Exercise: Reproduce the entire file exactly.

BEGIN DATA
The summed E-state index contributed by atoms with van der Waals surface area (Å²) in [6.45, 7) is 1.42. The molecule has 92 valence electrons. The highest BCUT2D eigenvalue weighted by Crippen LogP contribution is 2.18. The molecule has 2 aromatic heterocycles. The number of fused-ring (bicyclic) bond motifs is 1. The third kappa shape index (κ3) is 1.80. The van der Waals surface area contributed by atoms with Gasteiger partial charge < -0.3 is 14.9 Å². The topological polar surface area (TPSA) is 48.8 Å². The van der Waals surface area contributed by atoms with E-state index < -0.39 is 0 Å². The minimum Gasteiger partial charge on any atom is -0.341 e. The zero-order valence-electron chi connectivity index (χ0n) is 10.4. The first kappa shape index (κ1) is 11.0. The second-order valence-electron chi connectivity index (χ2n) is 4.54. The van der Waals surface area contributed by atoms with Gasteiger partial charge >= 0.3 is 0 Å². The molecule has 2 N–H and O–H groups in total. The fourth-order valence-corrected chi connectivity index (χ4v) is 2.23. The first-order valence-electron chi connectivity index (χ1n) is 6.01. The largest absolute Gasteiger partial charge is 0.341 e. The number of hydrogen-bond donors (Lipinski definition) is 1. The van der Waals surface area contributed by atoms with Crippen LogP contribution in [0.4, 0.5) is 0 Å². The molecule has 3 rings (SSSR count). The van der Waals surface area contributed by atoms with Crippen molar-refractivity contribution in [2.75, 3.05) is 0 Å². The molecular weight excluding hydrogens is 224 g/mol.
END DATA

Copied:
The summed E-state index contributed by atoms with van der Waals surface area (Å²) in [6.45, 7) is 1.42. The molecule has 92 valence electrons. The highest BCUT2D eigenvalue weighted by Crippen LogP contribution is 2.18. The molecule has 2 aromatic heterocycles. The number of fused-ring (bicyclic) bond motifs is 1. The third kappa shape index (κ3) is 1.80. The van der Waals surface area contributed by atoms with Gasteiger partial charge < -0.3 is 14.9 Å². The topological polar surface area (TPSA) is 48.8 Å². The van der Waals surface area contributed by atoms with E-state index < -0.39 is 0 Å². The minimum Gasteiger partial charge on any atom is -0.341 e. The zero-order valence-electron chi connectivity index (χ0n) is 10.4. The first kappa shape index (κ1) is 11.0. The second-order valence-electron chi connectivity index (χ2n) is 4.54. The van der Waals surface area contributed by atoms with Gasteiger partial charge >= 0.3 is 0 Å². The molecule has 2 N–H and O–H groups in total. The fourth-order valence-corrected chi connectivity index (χ4v) is 2.23. The first-order valence-electron chi connectivity index (χ1n) is 6.01. The largest absolute Gasteiger partial charge is 0.341 e. The number of hydrogen-bond donors (Lipinski definition) is 1. The van der Waals surface area contributed by atoms with Crippen LogP contribution in [0.4, 0.5) is 0 Å². The molecule has 3 rings (SSSR count). The van der Waals surface area contributed by atoms with Crippen molar-refractivity contribution in [2.75, 3.05) is 0 Å². The molecular weight excluding hydrogens is 224 g/mol.